Almost every apprentice that sent to workhouse by magistrate, have to dance treadmill, except the sick in the hospital. It was miserable to see when the mill going, the people bawling and crying most dreadful--so they can't dance, so the driver keep on flogging; them holla out, "massa me no able! my 'tomach, oh! Me da dead, oh!"--but no use, the driver never stop--the bawling make it rather worse, them make the mill go faster--the more you holla the more the mill go, and the driver keep on flogging away at all them not able to keep up; them flog the people as if them was flogging Cow.
One day one of the woman from Hiattsfield fainted on the mill; they been flogging at her, and the mill bruise all her shins; when she faint she drop off the mill, and look as if she dead; all her fellow apprentice set up crying, and ask if she going to dead left them; she not able to speak--two men carry her out into the yard, and lay her out upon the ground, and throw water upon her to bring her to; but for a long time them think she dead already; she didn't come to till next morning.
There was one old woman, name Sally, from Mr. Cohen's at Cool Shade, was in workhouse when I go there, and she stop in there long time; she was in shocking condition--they had been putting her on the mill, and she don't able to dance at all, and them been flog her most terrible, but still she not
able to dance, and at last them obliged to leave off putting her on the mill; but them keep on make her go out to work in penal gang, and chain her to one of the strong woman; She was badly treated more than any body I ever see in the workhouse; every day them flog her, she hardly able to stand. Two of the drivers, James Thomas, and Robert Lyne, make constant practice to flog this old woman and Mr. Drake sometimes he beat her himself with supple jack.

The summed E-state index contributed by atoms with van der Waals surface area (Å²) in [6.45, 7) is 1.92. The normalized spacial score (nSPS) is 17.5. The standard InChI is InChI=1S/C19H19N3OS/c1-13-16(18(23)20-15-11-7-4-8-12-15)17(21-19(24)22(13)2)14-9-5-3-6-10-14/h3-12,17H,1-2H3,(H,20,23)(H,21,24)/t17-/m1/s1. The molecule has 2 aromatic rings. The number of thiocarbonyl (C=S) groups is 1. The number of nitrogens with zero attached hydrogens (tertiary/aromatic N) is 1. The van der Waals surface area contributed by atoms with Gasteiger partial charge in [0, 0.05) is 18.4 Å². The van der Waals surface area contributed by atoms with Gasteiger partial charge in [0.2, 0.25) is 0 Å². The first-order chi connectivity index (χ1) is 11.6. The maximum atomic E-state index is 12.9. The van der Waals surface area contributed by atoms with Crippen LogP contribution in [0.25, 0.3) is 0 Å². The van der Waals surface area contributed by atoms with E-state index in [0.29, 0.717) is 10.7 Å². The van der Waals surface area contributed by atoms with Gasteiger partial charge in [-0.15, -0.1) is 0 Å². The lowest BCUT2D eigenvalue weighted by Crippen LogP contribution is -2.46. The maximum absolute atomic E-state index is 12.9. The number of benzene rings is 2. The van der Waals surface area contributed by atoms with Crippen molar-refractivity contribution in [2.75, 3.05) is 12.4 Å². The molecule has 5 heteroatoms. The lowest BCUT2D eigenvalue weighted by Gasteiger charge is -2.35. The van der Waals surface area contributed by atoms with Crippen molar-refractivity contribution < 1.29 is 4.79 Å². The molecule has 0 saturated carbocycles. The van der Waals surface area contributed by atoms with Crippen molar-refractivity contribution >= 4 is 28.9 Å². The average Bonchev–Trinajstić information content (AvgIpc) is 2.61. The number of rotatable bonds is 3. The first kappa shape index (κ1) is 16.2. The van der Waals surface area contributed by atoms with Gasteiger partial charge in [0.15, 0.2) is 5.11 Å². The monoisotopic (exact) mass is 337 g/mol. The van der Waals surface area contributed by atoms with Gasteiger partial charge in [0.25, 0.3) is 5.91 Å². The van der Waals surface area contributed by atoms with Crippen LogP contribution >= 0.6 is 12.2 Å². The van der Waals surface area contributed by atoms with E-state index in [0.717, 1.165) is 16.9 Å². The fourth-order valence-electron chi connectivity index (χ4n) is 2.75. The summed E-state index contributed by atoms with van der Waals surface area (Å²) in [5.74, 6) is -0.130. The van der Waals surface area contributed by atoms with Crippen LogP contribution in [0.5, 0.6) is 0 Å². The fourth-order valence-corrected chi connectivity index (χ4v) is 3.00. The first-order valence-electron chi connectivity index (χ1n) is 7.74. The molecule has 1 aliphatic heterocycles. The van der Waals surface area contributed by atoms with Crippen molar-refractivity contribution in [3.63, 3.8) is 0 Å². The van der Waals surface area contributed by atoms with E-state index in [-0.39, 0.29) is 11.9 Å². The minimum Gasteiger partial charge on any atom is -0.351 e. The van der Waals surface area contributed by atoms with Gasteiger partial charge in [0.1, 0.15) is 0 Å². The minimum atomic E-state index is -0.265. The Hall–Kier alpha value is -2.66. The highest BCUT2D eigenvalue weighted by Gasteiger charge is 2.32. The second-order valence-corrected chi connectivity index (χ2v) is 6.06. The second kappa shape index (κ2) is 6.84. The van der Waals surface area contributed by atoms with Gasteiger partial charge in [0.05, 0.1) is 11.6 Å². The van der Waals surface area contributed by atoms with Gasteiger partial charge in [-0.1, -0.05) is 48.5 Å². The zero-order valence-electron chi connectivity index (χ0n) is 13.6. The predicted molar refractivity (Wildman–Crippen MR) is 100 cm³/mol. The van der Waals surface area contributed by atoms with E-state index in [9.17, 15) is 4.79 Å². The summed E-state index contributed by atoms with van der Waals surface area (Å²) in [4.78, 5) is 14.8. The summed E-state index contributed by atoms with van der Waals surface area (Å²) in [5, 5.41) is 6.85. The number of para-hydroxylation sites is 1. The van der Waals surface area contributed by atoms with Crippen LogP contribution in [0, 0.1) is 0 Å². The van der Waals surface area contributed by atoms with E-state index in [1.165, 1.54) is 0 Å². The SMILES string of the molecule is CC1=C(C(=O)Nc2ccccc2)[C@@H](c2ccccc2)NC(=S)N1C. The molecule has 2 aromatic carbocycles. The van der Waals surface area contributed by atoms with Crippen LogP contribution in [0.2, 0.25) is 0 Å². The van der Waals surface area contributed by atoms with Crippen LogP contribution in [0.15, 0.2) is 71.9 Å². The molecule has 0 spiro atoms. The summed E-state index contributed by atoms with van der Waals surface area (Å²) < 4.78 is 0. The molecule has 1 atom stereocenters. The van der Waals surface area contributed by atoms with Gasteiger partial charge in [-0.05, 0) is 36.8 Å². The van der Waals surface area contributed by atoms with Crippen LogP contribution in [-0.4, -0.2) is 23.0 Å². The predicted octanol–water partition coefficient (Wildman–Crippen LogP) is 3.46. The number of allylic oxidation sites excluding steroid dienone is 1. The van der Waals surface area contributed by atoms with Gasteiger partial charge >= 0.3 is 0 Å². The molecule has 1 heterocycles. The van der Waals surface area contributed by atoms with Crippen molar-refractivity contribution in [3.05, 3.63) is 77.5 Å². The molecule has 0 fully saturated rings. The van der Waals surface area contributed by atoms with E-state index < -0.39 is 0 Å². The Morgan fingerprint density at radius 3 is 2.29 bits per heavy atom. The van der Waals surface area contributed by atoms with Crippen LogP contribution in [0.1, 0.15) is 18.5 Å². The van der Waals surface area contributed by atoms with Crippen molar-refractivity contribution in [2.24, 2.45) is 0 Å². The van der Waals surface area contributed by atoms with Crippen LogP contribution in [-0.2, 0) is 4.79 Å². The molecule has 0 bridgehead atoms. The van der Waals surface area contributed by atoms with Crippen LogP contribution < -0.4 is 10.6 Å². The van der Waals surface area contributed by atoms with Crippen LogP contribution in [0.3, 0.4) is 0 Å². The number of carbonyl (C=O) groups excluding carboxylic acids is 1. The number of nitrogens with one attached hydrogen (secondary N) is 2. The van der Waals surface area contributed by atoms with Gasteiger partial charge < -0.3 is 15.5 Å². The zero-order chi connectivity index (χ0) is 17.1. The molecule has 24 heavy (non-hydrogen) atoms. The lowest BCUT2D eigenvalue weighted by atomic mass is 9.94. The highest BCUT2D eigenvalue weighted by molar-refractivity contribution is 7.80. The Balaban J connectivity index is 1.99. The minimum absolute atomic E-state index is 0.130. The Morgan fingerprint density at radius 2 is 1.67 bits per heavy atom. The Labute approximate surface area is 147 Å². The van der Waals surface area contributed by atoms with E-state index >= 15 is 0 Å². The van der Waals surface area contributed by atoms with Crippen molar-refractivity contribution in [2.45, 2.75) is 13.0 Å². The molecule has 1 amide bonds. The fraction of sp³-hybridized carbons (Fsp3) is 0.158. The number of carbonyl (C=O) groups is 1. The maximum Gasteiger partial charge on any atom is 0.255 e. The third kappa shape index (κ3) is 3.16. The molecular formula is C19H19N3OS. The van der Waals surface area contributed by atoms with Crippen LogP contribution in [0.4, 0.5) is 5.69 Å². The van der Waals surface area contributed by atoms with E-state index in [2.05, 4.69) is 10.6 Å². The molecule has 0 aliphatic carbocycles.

One day we was working at Banks's negro-houses, cutting Penguin to plant at Springfield--old Sally was chained to a young girl name Mary Murray; it was heavy rain time; driver was pushing the people on to run fast--was flogging them on, the young girl was trying to get on, and was hauling and dragging the chain that was on him and Sally neck, as Sally don't able to keep up; at last, the old woman fall down, right in a place where a stream of water was running through the negro-house street, and she don't able to get up again, then the driver stand over her with the cat, and flog her, but she not able to get up with the chain on, so he take off the chain, and make the young girl tie it round her body, and go along with the rest; then he stand over the old woman, and flog her with the cat till he make her get up, and keep on flogging at her till she get to the cook's fireside; the old creature stand there trembling, all wet up--for two or three hours she not able to move away, she look quite stupid; all the other people in the workhouse quite pity this poor old woman, it would make any body heart grieve to see her. The under-driver tell the head-driver one day, that if him keep on beat her so, some of these days she will dead under it, and then he will get into trouble; every day I was in the workhouse, except to Sunday, I see them beat this old woman, and I left her still in.
All the drivers and the boatswains in the yard, is people that sentence to the workhouse for life, two of them was very bad, them don't care how much them punish the apprentice.
Them woman that have young sucking child, have to tie them on their back, and go to the field chain two together; when it rain ever so hard they have to keep on work with the